On Tuesday, oil, stocks and risk currencies, which included Bitcoin, all saw gains as the formal go-ahead was given to President-elect Joe Biden to start his transition to the White House. There was a 3% rise in the world’s most popular crypto, as it was just shy of its record high, which brought about a surge in risk appetite. There was a 0.6% surge in the European STOXX 600 index and Brent crude also hit their highest levels since March. In contrast, there was a decline in safe-haven assets like gold. After dealing with weeks of legal challenges over the election results, Emily Murphy, the chief of U.S. General Services Administration informed Biden on Monday that they could initiate the formal handover process.
A tweet from President Donald Trump highlighted that he had given his team the go-ahead to do what needs to be done for the transition. Analysts said that markets had been constrained for weeks due to increased levels of uncertainty regarding the political situation in the US, along with COVID-19 vaccines. However, with these two problems resolved, investors are now hopeful that some form of normality could be seen in 2021. US stocks further saw a boost due to reports of Federal Reserve Chair, Janet Yellen, being nominated by Biden as the next Treasury Secretary.
There were expectations that she would opt for more conventional policies, as opposed to Steve Mnuchin. There was a 0.8% climb in S&P 500 futures in European trading hours, which put the MSCI world stocks index for 49 countries on the path of a record high. President-elect Biden and Kamala Harris, the Vice-President, were also scheduled to formally introduce their appointments for foreign and security policy positions in Wilmington, Delaware. There was a 2.5% increase in Japan’s Nikkei 225, which was its highest after May 1991, with real estate, energy and financial shares leading the charge.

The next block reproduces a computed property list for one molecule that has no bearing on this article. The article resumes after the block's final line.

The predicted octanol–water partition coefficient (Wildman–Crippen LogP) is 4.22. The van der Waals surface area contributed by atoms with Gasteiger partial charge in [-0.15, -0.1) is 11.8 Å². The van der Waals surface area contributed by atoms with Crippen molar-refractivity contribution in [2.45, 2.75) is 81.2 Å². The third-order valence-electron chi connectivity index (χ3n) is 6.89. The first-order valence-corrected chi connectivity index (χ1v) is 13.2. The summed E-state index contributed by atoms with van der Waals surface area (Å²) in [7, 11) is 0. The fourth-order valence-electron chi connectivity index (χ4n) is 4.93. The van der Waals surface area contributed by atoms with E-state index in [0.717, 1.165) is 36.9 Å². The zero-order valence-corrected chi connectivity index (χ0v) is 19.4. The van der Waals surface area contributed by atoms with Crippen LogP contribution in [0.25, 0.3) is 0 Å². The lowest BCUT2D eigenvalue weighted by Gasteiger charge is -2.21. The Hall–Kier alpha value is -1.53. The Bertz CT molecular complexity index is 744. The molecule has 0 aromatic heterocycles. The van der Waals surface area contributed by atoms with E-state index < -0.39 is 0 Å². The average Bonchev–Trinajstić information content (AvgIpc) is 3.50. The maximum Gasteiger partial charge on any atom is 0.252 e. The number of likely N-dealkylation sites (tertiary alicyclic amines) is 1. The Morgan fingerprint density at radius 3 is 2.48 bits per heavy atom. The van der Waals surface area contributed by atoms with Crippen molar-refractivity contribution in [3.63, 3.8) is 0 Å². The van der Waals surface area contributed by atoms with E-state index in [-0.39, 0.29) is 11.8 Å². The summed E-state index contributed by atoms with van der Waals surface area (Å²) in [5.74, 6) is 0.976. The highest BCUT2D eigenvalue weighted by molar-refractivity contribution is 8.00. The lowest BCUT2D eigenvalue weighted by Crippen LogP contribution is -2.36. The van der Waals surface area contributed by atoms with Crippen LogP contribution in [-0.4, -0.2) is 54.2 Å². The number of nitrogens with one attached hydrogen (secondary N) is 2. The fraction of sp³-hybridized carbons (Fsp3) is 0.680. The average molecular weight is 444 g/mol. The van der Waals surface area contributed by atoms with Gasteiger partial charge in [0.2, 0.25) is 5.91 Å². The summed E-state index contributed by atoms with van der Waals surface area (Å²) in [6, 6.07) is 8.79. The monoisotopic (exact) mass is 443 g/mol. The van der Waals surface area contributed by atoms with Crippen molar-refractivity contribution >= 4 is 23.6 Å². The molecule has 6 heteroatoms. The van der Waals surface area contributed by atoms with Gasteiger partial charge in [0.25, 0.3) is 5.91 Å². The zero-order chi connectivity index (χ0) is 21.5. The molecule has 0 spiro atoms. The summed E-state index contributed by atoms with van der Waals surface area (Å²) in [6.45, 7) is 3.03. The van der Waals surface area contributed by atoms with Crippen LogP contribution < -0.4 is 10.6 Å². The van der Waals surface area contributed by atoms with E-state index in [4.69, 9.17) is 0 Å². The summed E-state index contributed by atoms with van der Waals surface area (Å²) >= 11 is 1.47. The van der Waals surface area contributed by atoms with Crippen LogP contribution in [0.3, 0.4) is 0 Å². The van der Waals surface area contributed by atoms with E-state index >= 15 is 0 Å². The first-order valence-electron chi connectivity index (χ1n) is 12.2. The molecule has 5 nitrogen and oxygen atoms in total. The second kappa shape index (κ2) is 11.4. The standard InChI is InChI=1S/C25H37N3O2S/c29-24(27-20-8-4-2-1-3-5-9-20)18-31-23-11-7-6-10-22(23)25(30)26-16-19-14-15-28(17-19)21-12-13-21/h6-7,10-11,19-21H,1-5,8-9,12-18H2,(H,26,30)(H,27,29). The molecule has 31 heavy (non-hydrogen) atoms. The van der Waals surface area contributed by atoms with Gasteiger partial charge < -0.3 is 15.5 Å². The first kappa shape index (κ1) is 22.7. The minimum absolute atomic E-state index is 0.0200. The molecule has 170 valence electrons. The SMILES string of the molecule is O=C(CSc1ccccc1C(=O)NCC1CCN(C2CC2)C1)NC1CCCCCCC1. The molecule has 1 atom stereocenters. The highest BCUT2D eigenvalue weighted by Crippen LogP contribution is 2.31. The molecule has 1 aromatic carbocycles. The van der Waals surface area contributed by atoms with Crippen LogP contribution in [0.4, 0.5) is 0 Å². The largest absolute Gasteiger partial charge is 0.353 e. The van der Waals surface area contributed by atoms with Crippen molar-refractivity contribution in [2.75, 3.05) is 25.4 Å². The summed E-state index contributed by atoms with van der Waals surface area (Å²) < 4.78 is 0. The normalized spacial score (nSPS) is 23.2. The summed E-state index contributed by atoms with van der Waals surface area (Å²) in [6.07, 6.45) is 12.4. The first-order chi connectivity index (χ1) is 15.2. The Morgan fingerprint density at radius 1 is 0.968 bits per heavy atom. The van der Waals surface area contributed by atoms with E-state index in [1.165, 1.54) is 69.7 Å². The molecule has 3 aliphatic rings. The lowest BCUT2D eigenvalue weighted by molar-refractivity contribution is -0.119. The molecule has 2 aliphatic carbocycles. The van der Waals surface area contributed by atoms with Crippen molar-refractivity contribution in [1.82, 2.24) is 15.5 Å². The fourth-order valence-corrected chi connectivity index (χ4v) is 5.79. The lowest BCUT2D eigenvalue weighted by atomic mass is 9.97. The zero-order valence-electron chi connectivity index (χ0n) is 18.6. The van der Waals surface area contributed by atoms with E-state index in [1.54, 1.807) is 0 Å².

There was also a 0.4% rise in Asia-Pacific shares excluding Japan. There was also a 1.2% increase in Australia’s S&P 200, as it reached its highest in the last nine months, and the rise was mostly led by energy shares. Amongst the positive shares in Asia, Chinese blue chips appeared to be outliers, as they edged down 0.6% with investors making profits due to recent strong gains. The progress that has been made so far on coronavirus vaccines also helped in boosting risk appetite, as investors were looking forward to a better 2021 and willing to look past the short-term economic consequences from the pandemic.
The Russian rouble and the South African rand extended the winning run this week. The New Zealand dollar was also amongst those that gained, as it rose by almost 0.9% to reach a two-year high. The euro was also heading towards a gain and the dollar index was on track to go down against a basket of some other major currencies. Bitcoin managed to exceed the $19,000 for the first time in the last three years, as demand for the asset was spurred by growth in inflation.